Cardiac autonomic functioning and post-traumatic stress: A preliminary study in youth at-risk for PTSD

Joseph R. Cohen, Kari N. Thomsen, Kelly M. Tu, Hena Thakur, Shiesha McNeil, Suvarna V. Menon

Research output: Contribution to journalArticlepeer-review


The identification of robust, psychophysiological markers of trauma-related distress is critical for developing comprehensive, trauma-informed, mental health assessments for youth. Thus, the present study examined the clinical utility of cardiac autonomic balance (CAB) and cardiac autonomic regulation (CAR), two composite indices of the sympathetic and parasympathetic nervous system. We hypothesized that CAB/CAR would more reliably index post-traumatic stress (PTS) responses compared to measuring the parasympathetic (i.e., respiratory sinus arrhythmia; RSA) and sympathetic (i.e., pre-ejection period; PEP) nervous systems in isolation. Our sample was comprised of 88 diverse, low-income youth (40.9% African-American and 36.4% White; 60.5% girls; Mage = 12.05 years; SDage = 1.57) who are at increased risk for adversity-exposure. RSA and PEP were measured during a 5-minute baseline period and 5-minute parent-child conflict discussion task. Adolescent-caregiver dyads completed a clinician-administered measure of the youth's lifetime trauma-exposure and current PTS. CAB represented the difference between RSA and PEP, while CAR was the summation of RSA and PEP. Analyses revealed that sympathetically-oriented CAB reactivity uniquely (a) indexed PTS, especially in the context of elevated trauma, and (b) distinguished between those with and without PTSD. Findings highlight the translational promise of using physiological markers that account for the balance between the parasympathetic and sympathetic nervous system.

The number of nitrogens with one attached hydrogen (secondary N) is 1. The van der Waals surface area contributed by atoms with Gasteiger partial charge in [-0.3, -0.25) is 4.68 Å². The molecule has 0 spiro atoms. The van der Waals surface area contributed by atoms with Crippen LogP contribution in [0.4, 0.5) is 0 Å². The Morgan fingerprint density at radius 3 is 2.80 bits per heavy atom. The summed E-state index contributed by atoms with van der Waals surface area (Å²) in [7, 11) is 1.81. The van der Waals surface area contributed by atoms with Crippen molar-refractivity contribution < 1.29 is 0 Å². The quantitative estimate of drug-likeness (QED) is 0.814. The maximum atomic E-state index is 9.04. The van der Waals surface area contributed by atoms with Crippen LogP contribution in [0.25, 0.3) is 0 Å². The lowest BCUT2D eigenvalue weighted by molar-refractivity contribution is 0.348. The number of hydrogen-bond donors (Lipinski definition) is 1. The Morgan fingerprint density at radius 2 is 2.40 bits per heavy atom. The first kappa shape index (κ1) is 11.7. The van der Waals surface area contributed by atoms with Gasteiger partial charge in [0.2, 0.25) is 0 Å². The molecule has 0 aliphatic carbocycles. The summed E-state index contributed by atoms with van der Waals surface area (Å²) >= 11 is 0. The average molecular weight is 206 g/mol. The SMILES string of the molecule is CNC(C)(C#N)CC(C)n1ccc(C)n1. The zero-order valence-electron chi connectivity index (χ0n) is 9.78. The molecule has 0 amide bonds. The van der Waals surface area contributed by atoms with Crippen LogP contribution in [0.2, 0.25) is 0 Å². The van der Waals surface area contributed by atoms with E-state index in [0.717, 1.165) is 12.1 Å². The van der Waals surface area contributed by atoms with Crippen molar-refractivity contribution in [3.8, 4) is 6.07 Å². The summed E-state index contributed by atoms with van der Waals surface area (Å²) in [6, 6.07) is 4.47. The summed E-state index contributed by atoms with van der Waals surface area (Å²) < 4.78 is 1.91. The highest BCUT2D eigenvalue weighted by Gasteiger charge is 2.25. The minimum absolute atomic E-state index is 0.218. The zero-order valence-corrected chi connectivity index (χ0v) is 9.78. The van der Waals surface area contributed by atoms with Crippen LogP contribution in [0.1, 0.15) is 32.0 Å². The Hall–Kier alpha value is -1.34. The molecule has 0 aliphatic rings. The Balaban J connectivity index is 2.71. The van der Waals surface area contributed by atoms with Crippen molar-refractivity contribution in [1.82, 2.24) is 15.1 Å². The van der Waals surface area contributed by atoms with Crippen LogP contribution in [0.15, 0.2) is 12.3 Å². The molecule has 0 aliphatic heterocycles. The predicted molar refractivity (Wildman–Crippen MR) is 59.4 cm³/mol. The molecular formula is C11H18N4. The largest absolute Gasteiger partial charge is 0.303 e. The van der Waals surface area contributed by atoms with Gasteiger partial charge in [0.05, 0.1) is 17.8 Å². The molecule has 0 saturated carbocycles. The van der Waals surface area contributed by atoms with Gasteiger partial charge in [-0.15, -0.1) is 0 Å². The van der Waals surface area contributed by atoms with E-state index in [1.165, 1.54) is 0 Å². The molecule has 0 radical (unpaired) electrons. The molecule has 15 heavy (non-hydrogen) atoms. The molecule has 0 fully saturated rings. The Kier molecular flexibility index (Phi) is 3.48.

Original languageEnglish (US)
Article number112684
JournalPsychiatry Research
StatePublished - Feb 2020


  • Assessment
  • Autonomic Reactivity
  • Childhood trauma
  • Posttraumatic stress

ASJC Scopus subject areas

  • Psychiatry and Mental health
  • Biological Psychiatry

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